- Second, in relief of the injured Donald Brashear, Chris Bourque logged 11:25 of ice time on 13 shifts including 2:59 of power play time, during which he took two shots and had 1 hit. During the first three games before he was injured, "Brash" averaged 9:05 of ice time and 1.3 shots on goal. Aside from the lack of a "certified heavyweight", which might have been useful against the Penguins, but wasn't necessary last night, Bourque seemed to do a very good job filling the empty slot on "the energy line." That said, it looks like Brashear is ready to return to the line up and he has played very well in the first three games of the season, including scoring a goal, as well as being a "catalyst" when he's been on the ice. So once again, C-Bo has been assigned back to Hershey.
- Third, the Capitals power play was less than overwhelming last night. Also a lot of the 25 shots in regulation were from above the centers of the face circles. When you're playing a goaltender as good as Brodeur, that's not likely to "get it done" and it didn't. All three of the Caps goals were scored from the center of the low slot. The Caps need to continue to press and crash the net - that's what's been working for the Caps so far and what they have to continue to do. That's why all 20 guys on the opening night roster now have at least one point and 10 different Caps have scored goals so far already this year. That's great news for a team that had issues with "secondary scoring" last season.
- Fourth, Alexander Semin continues to be on fire. Semin has 6 goals and 10 points and is +6 in the first five games of the season. While he is no doubt benefiting to some degree from the attention opponents direct at Ovechkin, there is no denying "the other Alex" has arrived as full blown NHL force to be reckoned with in his own right.
- Fifth, goaltending wasn't an issue last night, and hasn't been an issue in the last four games (since the abysmal performance the entire team had in Game 1). Last night Brent Johnson stopped 34 of 37 shots for a save percentage of 0.919. Overall discounting the outlier performance of game 1, during the last 4 games Johnson and number 1 goalie Jose Theodore have a save percentage of 0.904 having stopped 85 of 94 shots faced. In fact, in a show of consistency, in three of the last four games, Caps Goaltenders have had save percentages of 90% or better.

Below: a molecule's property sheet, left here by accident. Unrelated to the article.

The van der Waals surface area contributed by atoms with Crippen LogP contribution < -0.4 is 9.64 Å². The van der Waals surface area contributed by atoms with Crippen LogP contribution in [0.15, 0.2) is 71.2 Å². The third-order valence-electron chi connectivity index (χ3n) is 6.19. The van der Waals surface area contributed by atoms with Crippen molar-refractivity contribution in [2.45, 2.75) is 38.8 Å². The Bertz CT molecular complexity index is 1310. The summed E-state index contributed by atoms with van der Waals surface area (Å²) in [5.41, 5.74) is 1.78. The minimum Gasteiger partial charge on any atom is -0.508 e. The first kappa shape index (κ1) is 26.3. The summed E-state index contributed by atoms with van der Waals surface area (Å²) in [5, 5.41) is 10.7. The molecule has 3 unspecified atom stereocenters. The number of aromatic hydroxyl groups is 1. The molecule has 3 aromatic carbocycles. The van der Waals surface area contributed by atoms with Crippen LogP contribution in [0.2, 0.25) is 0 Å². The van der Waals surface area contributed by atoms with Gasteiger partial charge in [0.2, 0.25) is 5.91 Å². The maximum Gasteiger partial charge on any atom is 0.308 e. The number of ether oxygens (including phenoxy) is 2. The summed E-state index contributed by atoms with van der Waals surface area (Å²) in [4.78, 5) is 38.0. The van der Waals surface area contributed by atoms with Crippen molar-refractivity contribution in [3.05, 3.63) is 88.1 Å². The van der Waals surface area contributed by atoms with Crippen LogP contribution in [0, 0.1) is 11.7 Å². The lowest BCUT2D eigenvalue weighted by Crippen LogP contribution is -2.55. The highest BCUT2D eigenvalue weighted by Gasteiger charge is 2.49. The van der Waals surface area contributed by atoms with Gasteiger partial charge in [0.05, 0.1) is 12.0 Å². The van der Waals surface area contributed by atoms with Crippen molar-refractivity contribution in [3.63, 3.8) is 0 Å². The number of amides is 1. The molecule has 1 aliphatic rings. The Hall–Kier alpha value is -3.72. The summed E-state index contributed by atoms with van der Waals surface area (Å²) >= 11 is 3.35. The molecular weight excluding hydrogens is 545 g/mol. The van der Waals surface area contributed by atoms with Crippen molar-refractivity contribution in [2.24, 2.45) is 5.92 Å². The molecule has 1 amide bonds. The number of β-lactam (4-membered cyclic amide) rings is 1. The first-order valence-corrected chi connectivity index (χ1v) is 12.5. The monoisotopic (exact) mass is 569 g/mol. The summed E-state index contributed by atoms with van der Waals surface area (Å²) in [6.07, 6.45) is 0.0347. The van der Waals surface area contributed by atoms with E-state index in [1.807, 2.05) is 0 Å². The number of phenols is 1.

- Sixth, when the Caps haven't won, Game 1 against Atlanta, and last night against New Jersey, as well as during the early going of the games against Chicago and Pittsburgh, their Achilles heel has been a lack of energy, focus and less than relentless forechecking. Make no mistake, the Caps are one of the most talented teams, especially at forward, in the NHL; however, the great, fun, exciting style of hockey they play means they have to play with full commitment all the time. That's what has been the hallmark of "Caps Hockey" since Boudreau has taken the reigns. That's the style of hockey that has re-energized guys like Sergei Federov. That's the style of hockey that made Jose Theodore want to come to DC to re-energize his career. That's what the Caps need to play all the time. The problem? Can you play that style of hockey with just 6 defenseman on the roster for 82 games? Probably not, but given the Caps salary cap challenges the bigger question's right now are: a) can the Caps succeed at that style of hockey without Tom Poti in the lineup or calling up either Alzner or Lepisto during this next road trip (i.e. how many consecutive games can Mike Green play more than 25:00 without getting tired, burned or hurt?); and b) can the Caps play "Caps Style Hockey" for the first 40 games of the season with just 6 defenseman on the roster? In the meantime here's being very, very glad Sergei Federov is just so awesome, and we have him around. How's $4M look now for our number 2 defenseman; a guy who has one of the best face off win records on the team, and has the best Corsi numbers on the team, again this week?
Well, next up the Flames in Calgary on Tuesday night. The Flames have started slow this season, are 1-3-1, and just 3 points find themselves in the cellar of the Northwest Division. Though the Flames haven't quite gotten up to a full gallop yet this season, they have a lot of talent. Led by their own classic power forward, Jarome Iginla, and all star goaltender Finn Mikka Kiprusoff, the Flames will not be an easy opponent as they look for their second win of the season. Hopefully, the Caps can start off the road trip fast and on a solid note. I'll be watching from a hotel room as I'll be on the road most of next week, but rest assured I'll be wearing my red Caps T-shirt and "Rockin' the Red".
LETS GO CAPS!!!!!!!!!!!!